A Food And Wine Lovers Family Roadtrip Through Tuscany
Checking out the Grapes
Checking out the Grapes
Greve Piazza
Greve Piazza
Lunch at Mac Dario
Lunch at Mac Dario
Mac Dario
Mac Dario

A food and wine infused Tuscany holiday is a fantasy shared by many. But when you throw kids into the mix, this dream can quickly turn sour. Do you dream of driving through sun-dappled vineyards and camera-ready hill towns where even a simple meal is a celebration? Do your taste buds long for a leisurely-paced, multi-coursed, wine-enhanced meal?  I know few children who would willingly spend much time at the dining table, despite the culinary windfall.  My own kids want to fill up fast and rarely stand for meals that involve more than a main course and dessert.

After much trial and error during my own family’s explorations and living in Tuscany, I have some tips for oenophiles and foodies who want to experience a Tuscan culinary adventure with kids in tow.

A Piazza at Greve that is Practically a Playground

Start at Greve-in-Chianti, an unspoiled Tuscan hill town located on the Chiantigiana (also called SR222).  This winding, 2-lane road takes you from Florence to Siena, carving through the heart of the famed Chianti Classico region.  The namesake robust, ruby-red wine is produced here. The cypress-fringed pastures and cobbled streets are as bucolic as you might imagine. 

Greve is located in the heart of all of this breathtaking scenery.  Its irregular-shaped piazza was built in the 1400s to serve as marketplace.  Today, it is so bustling with local life that it appears like a triangular stage. Several butchers, a bookstore, newsstand, a florist, and a bakery whose delectable scents perfume the air make shopping for even the most mundane items pleasurable.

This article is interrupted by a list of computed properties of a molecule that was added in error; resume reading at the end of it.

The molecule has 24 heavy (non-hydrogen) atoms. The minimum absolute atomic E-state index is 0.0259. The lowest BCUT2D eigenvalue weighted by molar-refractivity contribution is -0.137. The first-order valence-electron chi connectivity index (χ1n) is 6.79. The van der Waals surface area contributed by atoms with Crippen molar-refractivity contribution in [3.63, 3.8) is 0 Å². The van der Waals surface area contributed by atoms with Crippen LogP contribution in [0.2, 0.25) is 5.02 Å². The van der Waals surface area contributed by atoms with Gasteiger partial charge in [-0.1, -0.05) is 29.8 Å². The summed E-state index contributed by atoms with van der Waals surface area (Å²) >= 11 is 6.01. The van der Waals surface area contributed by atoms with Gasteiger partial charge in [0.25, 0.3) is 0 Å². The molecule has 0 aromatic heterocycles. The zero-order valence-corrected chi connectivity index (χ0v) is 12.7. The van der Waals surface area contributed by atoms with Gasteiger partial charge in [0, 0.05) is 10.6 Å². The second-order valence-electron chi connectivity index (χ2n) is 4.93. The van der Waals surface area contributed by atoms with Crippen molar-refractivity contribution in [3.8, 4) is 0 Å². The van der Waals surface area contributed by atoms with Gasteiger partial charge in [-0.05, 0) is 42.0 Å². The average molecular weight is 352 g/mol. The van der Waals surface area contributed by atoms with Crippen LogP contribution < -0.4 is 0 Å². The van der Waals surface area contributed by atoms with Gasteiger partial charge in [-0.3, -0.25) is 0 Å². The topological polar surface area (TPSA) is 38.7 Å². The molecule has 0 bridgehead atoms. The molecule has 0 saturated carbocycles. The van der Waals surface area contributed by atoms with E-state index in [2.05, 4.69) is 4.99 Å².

From a food and wine perspective, Greve has a prerequisite tasting cellar, several wine shops, and restaurants that feature regional specialties. From a kid’s point of view, Greve offers lots of diversion.

Saturday Morning Market in Greve

The piazza hosts a weekly Saturday morning market that has little in common with the civilized, lavender-scented markets of France or the colorful Mexican markets with their bold textiles and eye-catching pottery.  Greve’s market is neither quaint nor crafty. It is awash with folding tables loaded with cheap plastic toys and t-shirts, wares that are kid-approved and provide instant gratification.  It is a practical market for food lovers, selling the freshest seasonal produce, farmhouse cheeses and sliced meats. 

Pedestrians Welcome: No Cars on Sunday

Sunday afternoons the piazza closes to traffic.  This is when local families take their weekly stroll, called la passegiata, to see and be seen.  Kids ride bikes, play old-fashioned street games and enjoy themselves in a car-free environment.  It is the perfect time to have an alfresco lunch at Mangiando Mangiando, Nerbone, or any one of the square’s half a dozen dining establishments that have tables fronting the piazza.  Even if your kids are too timid to join the communal merriment, the hustle of the Piazza is highly entertaining.

Tuscan Cuisine in Greve

Tuscans are some of Italy’s biggest carnivores, and the quality of meat is very high. You will find flavors here that are honest and uncompromising, plain rather than fancy.  This type of food is thankfully well suited to young palates, as it lacks many of the stronger flavored ingredients (think capers and anchovies) that are sometimes associated with Italian cuisine.